Dearest Cecilia. That's how his letters would start. I'd follow the pages, transported from some godforsaken piece of land in France, with eager fingers, reading up on his latest soldier adventures, dirt, grime, blood, and gore. But I couldn't care less.
It was my only means of communicating with Robbie.
Until he return.
If he would return.
No, don't think like that, Cecilia, don't. He must. And he will.
Then our love, as he wrote, and as I've memorized, etched the words in my mind, can continue on.
Thoughts unraveled as I attempted to pen down a letter in reply, swinging my pen in hand.
Oh come on, Cee. You don't have much time. Duty at six today. Don't forget. No time to ponder. Not anymore.
Words were coming in short bursts, reminders I loathed to address, the short, brisks sentences pounding onto my load of responsibilities.
But you chose this.
But they were wrong.
All of them.
Trusting a naïve, imaginative little charlatan whom I could never forgive.
Trusting her invented worlds of words, her so-called innocent eyes adults were supposed to trust, to have seen truth in.
Somehow I couldn't bring myself to laugh at the irony.
Yes, I chose this. So what? I'd rather live off on my own than spend the rest of my life lounging in the same house, deciding what to do, with the same people who played roles in its dilapilation.
No, I wasn't doing this for Robbie. I was doing this for no one but myself. At least my life felt its necessity to continue, in living this way. Lifeless, yet hopeful.
I didn't know what hope look like. I even wondered most of the time if it even had bloody feathers like they used to all say.
There was a knock at the door. I stood up, cleaning my working space, pushed in the chair, and went to answer, heart beating anxiously at the prospects of another letter.
There was a letter alright. A pile of letters, in the hands of a man I scarcely knew. I chose not to stare at his face, but directed my eyes at the letters in his hands.
I couldn't bear to hear what he had to say if it was…
His voice called, soft, almost in a whisper, understanding, symphathetic, and, worst, foreboding.
Silence withdrew me. I took the opportunity to inspect him instead. Clothed in a dirty soldier uniform which probably had never seen water since its days in France, the man stood at his full height, his angular face whitened, a hand holding his hat, another the pile of letters.
His shuffling body allowed me to glance at what was in front of the pile he had held to my face in reverse.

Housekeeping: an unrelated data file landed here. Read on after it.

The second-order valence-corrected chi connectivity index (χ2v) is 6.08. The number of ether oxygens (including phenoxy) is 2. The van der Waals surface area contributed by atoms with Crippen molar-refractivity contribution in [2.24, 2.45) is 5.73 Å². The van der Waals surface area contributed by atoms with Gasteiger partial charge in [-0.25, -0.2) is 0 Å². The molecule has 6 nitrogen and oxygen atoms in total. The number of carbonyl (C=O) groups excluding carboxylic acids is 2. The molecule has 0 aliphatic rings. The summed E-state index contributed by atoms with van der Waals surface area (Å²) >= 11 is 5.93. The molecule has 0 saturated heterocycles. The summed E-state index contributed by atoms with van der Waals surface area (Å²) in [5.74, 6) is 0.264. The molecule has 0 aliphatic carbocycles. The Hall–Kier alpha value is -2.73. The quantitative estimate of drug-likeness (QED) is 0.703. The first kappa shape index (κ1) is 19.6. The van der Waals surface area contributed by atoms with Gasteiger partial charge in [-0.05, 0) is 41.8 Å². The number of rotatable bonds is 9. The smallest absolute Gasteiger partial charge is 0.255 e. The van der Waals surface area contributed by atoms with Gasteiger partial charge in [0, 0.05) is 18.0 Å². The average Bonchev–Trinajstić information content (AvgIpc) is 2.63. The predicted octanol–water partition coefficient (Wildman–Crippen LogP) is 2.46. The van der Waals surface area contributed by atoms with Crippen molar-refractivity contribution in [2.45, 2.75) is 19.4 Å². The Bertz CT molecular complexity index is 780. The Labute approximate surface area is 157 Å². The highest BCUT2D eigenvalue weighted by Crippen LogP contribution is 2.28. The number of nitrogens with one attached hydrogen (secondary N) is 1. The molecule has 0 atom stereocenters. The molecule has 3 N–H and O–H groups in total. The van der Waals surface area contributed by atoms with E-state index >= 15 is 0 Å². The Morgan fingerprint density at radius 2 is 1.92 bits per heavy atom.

A single postcard.
Depicting a white cottage atop a beach, looking over the endless sea.
And I knew.
I just knew.
But I couldn't utter out a question. I couldn't break down and cry, or wreck my body with sobs as my subconscious was instructing me to do.
A subtle fragment of words escaped my quivering lips.
The man nodded, his eyes visibly misty for a moment. It was clear to me he preferred not to mention the name or the word we both dreaded.
"Septicemia. Last day of the evacuation," he said simply, "Cap'n would have wanted you to have this."
And he handed me the letters, his lips shaping into a shaky, melancholy smile.
As my trembling hands grabbed ahold of all that was left of him, my heart seemed to have lost track of its beating. Shut down. Senseless. In disbelief.
"Thank you," was what I managed. Corporal Nettle—for I noticed his badge on the uniform—saluted, and was off.
Footsteps died in the distance, though not the persistent beating of my heart. It sped up, incessant, as if attempting to bang its escape out of my chest.
Erratic heartbeats. Turbulent, raging, like my avalanche of emotions.
I closed the door, then carried the pile onto the table. Instead of the chair, I slumped down on my bed, glancing listlessly at the pile.
Shouldn't have happened. Shouldn't. Shouldn't. Shouldn't….
A heap of shouldn'ts rushed through my mind, silly to think a bunch of words could have turned back time. But that's just me.
Septicemia. Blood disease. And last day of evacuation, to think of that. I separated the words, and the cruelness of fate still returned me its sardonic glare.
If only he had endure a little more…
If only that bus had never come…
If only Briony didn't…
If only our three lives, tangled in an indiscernible mess, weren't a series of "If only's…"
No use. Wishing. For what had been gone.
Every little mentions, warnings, signs had all been erased. Every flicker of hope, dreams, and optimism—what a pain it was to see that postcard again—was gone.
I didn't have him now.
That's it, Cee. Accept it. You're alone.
I had dreams. When he would come back and handed me that postcard himself. He'd stand at the front door, his remarkable marble eyes, though long rid of that boyish innocence I knew so well, sparkling. Alive.
Wordlessly he'd take me into his arms. Whispering. "I'm here."
But what was left for me to reply, forever, awaiting no answers, was that phrase I used to calm Briony to sleep from nightmares every stormy night.
"Come back, Robbie. Come back."
Was this what you had wanted for us, Briony, to never have a happy ending like those characters in your stories all had?
Congratulations. You've got your wish.
Your story's solidified into indelible reality.
A/N: Just had this idea for like half a year already. (If Robbie had died June '40, Cee October, then this moment must have happened some point in time. And this is how I've imagined it. No tears, Cee. Just hysteria.)
Huge thanks to all readers, reviewers, and anyone who'd just clicked by,
Lots of Love and Rock'n'roll,
Your ever humble fanfic writer :)